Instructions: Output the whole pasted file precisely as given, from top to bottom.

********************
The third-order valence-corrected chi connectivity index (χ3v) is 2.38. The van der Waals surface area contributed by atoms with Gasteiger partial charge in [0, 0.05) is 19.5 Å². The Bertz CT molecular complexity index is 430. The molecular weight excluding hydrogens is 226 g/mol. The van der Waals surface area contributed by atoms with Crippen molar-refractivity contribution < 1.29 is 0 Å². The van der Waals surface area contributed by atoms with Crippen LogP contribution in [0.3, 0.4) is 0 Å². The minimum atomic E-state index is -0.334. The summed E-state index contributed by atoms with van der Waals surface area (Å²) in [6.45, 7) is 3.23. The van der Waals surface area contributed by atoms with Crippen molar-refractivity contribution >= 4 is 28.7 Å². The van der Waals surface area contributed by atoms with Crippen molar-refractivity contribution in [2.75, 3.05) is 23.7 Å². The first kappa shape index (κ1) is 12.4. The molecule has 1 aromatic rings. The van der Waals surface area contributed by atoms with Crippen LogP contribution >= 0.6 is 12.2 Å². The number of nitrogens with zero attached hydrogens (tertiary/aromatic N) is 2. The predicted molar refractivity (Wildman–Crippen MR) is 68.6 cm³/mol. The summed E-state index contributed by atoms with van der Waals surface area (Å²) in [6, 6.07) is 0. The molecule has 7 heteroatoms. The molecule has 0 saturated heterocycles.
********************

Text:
The third-order valence-corrected chi connectivity index (χ3v) is 2.38. The van der Waals surface area contributed by atoms with Gasteiger partial charge in [0, 0.05) is 19.5 Å². The Bertz CT molecular complexity index is 430. The molecular weight excluding hydrogens is 226 g/mol. The van der Waals surface area contributed by atoms with Crippen molar-refractivity contribution < 1.29 is 0 Å². The van der Waals surface area contributed by atoms with Crippen LogP contribution in [0.3, 0.4) is 0 Å². The minimum atomic E-state index is -0.334. The summed E-state index contributed by atoms with van der Waals surface area (Å²) in [6.45, 7) is 3.23. The van der Waals surface area contributed by atoms with Crippen molar-refractivity contribution >= 4 is 28.7 Å². The van der Waals surface area contributed by atoms with Crippen molar-refractivity contribution in [2.75, 3.05) is 23.7 Å². The first kappa shape index (κ1) is 12.4. The molecule has 1 aromatic rings. The van der Waals surface area contributed by atoms with Crippen LogP contribution >= 0.6 is 12.2 Å². The number of nitrogens with zero attached hydrogens (tertiary/aromatic N) is 2. The predicted molar refractivity (Wildman–Crippen MR) is 68.6 cm³/mol. The summed E-state index contributed by atoms with van der Waals surface area (Å²) in [6, 6.07) is 0. The molecule has 7 heteroatoms. The molecule has 0 saturated heterocycles.